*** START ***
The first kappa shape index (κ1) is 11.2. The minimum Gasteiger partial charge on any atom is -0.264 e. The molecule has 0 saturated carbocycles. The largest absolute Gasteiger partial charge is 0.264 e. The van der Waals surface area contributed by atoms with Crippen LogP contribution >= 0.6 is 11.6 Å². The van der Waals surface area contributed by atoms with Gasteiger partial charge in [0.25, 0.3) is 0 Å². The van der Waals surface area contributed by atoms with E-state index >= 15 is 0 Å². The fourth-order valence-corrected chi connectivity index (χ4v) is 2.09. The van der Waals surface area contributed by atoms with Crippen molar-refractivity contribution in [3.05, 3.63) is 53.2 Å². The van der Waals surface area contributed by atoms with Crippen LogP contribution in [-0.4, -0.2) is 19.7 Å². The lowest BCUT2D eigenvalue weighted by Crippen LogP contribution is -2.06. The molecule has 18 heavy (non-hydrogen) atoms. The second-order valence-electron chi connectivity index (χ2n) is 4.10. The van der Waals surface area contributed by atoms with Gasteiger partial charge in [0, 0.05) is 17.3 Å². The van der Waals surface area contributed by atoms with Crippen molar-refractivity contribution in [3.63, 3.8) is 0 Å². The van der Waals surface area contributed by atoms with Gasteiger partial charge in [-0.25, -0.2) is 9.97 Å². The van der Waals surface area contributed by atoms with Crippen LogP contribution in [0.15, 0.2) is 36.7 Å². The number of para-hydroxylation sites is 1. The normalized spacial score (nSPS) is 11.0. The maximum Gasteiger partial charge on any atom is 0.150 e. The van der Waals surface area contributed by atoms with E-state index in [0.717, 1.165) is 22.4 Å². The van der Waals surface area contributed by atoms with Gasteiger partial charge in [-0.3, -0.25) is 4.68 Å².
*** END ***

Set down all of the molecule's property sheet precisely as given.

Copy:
The first kappa shape index (κ1) is 11.2. The minimum Gasteiger partial charge on any atom is -0.264 e. The molecule has 0 saturated carbocycles. The largest absolute Gasteiger partial charge is 0.264 e. The van der Waals surface area contributed by atoms with Crippen LogP contribution >= 0.6 is 11.6 Å². The van der Waals surface area contributed by atoms with Gasteiger partial charge in [0.25, 0.3) is 0 Å². The van der Waals surface area contributed by atoms with E-state index >= 15 is 0 Å². The fourth-order valence-corrected chi connectivity index (χ4v) is 2.09. The van der Waals surface area contributed by atoms with Crippen molar-refractivity contribution in [3.05, 3.63) is 53.2 Å². The van der Waals surface area contributed by atoms with Crippen LogP contribution in [-0.4, -0.2) is 19.7 Å². The lowest BCUT2D eigenvalue weighted by Crippen LogP contribution is -2.06. The molecule has 18 heavy (non-hydrogen) atoms. The second-order valence-electron chi connectivity index (χ2n) is 4.10. The van der Waals surface area contributed by atoms with Gasteiger partial charge in [0, 0.05) is 17.3 Å². The van der Waals surface area contributed by atoms with Crippen molar-refractivity contribution in [3.63, 3.8) is 0 Å². The van der Waals surface area contributed by atoms with Gasteiger partial charge in [-0.25, -0.2) is 9.97 Å². The van der Waals surface area contributed by atoms with Crippen LogP contribution in [0.15, 0.2) is 36.7 Å². The number of para-hydroxylation sites is 1. The normalized spacial score (nSPS) is 11.0. The maximum Gasteiger partial charge on any atom is 0.150 e. The van der Waals surface area contributed by atoms with E-state index in [0.717, 1.165) is 22.4 Å². The van der Waals surface area contributed by atoms with Gasteiger partial charge in [-0.3, -0.25) is 4.68 Å².